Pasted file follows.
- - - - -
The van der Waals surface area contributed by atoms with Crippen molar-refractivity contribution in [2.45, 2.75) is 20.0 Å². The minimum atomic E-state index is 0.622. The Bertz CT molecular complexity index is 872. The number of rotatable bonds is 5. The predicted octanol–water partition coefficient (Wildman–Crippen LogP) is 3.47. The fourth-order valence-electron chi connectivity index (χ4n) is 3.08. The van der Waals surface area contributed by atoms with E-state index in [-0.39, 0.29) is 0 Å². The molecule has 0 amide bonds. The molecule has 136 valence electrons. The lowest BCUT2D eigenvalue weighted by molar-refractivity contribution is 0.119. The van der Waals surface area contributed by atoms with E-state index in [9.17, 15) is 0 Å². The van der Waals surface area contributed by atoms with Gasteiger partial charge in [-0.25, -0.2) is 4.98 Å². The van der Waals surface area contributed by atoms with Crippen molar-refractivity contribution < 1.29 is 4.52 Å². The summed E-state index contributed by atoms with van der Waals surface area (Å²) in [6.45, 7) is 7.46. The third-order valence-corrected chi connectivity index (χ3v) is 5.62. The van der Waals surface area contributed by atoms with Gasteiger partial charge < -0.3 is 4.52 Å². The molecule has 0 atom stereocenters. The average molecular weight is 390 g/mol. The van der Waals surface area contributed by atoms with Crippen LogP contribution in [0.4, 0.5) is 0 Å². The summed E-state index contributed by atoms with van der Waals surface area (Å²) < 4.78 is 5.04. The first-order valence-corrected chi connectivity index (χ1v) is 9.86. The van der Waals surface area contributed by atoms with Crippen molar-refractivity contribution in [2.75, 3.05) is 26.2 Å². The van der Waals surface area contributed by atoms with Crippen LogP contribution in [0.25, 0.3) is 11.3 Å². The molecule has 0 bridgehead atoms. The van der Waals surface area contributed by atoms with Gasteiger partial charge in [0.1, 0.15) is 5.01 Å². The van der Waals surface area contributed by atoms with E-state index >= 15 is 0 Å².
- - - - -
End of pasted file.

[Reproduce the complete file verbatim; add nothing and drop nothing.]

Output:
The van der Waals surface area contributed by atoms with Crippen molar-refractivity contribution in [2.45, 2.75) is 20.0 Å². The minimum atomic E-state index is 0.622. The Bertz CT molecular complexity index is 872. The number of rotatable bonds is 5. The predicted octanol–water partition coefficient (Wildman–Crippen LogP) is 3.47. The fourth-order valence-electron chi connectivity index (χ4n) is 3.08. The van der Waals surface area contributed by atoms with E-state index in [-0.39, 0.29) is 0 Å². The molecule has 0 amide bonds. The molecule has 136 valence electrons. The lowest BCUT2D eigenvalue weighted by molar-refractivity contribution is 0.119. The van der Waals surface area contributed by atoms with E-state index in [9.17, 15) is 0 Å². The van der Waals surface area contributed by atoms with Gasteiger partial charge in [-0.25, -0.2) is 4.98 Å². The van der Waals surface area contributed by atoms with Crippen molar-refractivity contribution < 1.29 is 4.52 Å². The summed E-state index contributed by atoms with van der Waals surface area (Å²) in [6.45, 7) is 7.46. The third-order valence-corrected chi connectivity index (χ3v) is 5.62. The van der Waals surface area contributed by atoms with Gasteiger partial charge < -0.3 is 4.52 Å². The molecule has 0 atom stereocenters. The average molecular weight is 390 g/mol. The van der Waals surface area contributed by atoms with Crippen LogP contribution in [0.4, 0.5) is 0 Å². The summed E-state index contributed by atoms with van der Waals surface area (Å²) < 4.78 is 5.04. The first-order valence-corrected chi connectivity index (χ1v) is 9.86. The van der Waals surface area contributed by atoms with Crippen molar-refractivity contribution in [2.75, 3.05) is 26.2 Å². The van der Waals surface area contributed by atoms with Crippen LogP contribution in [0.25, 0.3) is 11.3 Å². The molecule has 0 bridgehead atoms. The van der Waals surface area contributed by atoms with Gasteiger partial charge in [0.1, 0.15) is 5.01 Å². The van der Waals surface area contributed by atoms with E-state index >= 15 is 0 Å².